At long last, I am able to confirm the full programme of War Talks at PCL for 2017 as follows:

Tuesday 4th July 2017 – Dr Matthew Ford (University of Sussex).  Dr Ford spoke on the subject, ‘Is it Gucci? What small arms can tell us about the military’s attitude to innovation and adaptation’.

Tuesday 25th July 2017 – Lt Gen (Ret’d) Sir John Kiszely KCB MC.  Lt Gen Kiszely spoke on the subject, ‘The British Campaign in Norway, 1940: Lessons for Today’.

Tuesday 12 September 2017 – Professor Gary Sheffield (University of Wolverhampton).  Professor Sheffield will speak on the subject, ‘The Duke of Wellington and the Tradition of British Generalship’.

Tuesday 26 September 2017 – Dr Stuart Mitchell & Dr James Kitchen (RMAS).  Drs Mitchell and Kitchen will speak on the subject, ‘Historical Perspectives on Contemporary British Army Doctrine’.

Tuesday 3 October 2017 – Dr Dan Todman (Queen Mary University London).  Dr Todman will speak on the subject, ‘a flat spin about the flying bombs’ – the ‘V’ Weapon Offensive and Allied Reactions, June – September 1944′.

Tuesday 10 October 2017 – Dr Jacqueline Hazelton (US Naval War College).  Dr Hazelton will speak on the subject, ‘Counterinsurgency: Fighting for a Better Peace’.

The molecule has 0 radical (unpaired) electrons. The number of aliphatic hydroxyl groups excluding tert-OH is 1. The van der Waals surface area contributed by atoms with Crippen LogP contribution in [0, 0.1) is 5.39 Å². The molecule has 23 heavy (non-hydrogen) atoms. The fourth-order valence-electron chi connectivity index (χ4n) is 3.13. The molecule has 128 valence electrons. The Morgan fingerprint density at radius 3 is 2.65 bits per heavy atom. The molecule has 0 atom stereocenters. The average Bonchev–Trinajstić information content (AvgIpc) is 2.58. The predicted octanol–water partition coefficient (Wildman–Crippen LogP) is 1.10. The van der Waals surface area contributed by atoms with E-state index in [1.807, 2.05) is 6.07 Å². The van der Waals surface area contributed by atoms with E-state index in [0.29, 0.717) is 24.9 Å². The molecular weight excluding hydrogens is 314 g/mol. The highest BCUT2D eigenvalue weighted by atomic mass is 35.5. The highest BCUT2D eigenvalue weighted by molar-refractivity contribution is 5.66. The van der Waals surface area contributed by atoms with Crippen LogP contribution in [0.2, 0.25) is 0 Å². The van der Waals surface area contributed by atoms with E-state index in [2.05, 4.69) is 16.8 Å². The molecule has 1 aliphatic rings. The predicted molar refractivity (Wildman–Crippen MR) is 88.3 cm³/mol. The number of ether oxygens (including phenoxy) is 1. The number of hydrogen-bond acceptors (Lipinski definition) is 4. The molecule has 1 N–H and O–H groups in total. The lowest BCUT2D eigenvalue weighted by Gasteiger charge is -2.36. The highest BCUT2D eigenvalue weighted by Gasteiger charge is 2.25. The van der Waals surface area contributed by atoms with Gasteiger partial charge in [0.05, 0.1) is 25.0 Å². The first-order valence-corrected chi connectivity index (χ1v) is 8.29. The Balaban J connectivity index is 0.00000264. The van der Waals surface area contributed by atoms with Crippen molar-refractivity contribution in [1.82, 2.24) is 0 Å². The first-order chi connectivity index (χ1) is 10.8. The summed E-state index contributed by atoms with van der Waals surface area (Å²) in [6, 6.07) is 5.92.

Tuesday 7 November 2017 – Dr John Greenacre (University of Suffolk).  Dr Greenacre will speak on the subject, ‘Flexible Enough to Adapt’: British Airborne Forces’ Experience during Post-Conflict Operations 1944-46′.

Wednesday 29 November 2017 – Maj (Ret’d) Mike Peters (Chairman of the Guild of Battlefield Guides).  Maj Peters will speak on the subject, ‘How to plan and deliver Battlefield Studies effectively’.

The final addition to the Talk series has been the talk by Drs Mitchell and Kitchen of the Royal Military Academy Sandhurst.  Dr Stuart Mitchell has an MA in the History of Warfare from King’s College London and a PhD from the University of Birmingham.  He is a Senior Lecturer in War Studies at RMAS.  Stuart’s PhD was entitled ‘An inter-disciplinary study of learning at the divisional level of the British Army on the Western Front 1916-18’.  He has contributed to several books and has published many articles in academic journals and is an editor of the British Journal of Military History.  Dr James Kitchen was formerly a Lecturer in International History at University College Dublin and is currently a Senior Lecturer in War Studies at RMAS.  James has published on the military and cultural history of the First World War in the Middle East, with a particular focus on the British Army’s campaigns in Egypt and Palestine.  He regularly gives papers at conferences and seminars.  Each will deliver a 40 minute talk on the subject and questions will be taken at the end, they have requested that their Talk be delivered under Chatham House rules to enable greater debate and for this reason access will be strictly limited.  Their Talk will be given on Tuesday 26 September 2017 from 1800 hrs.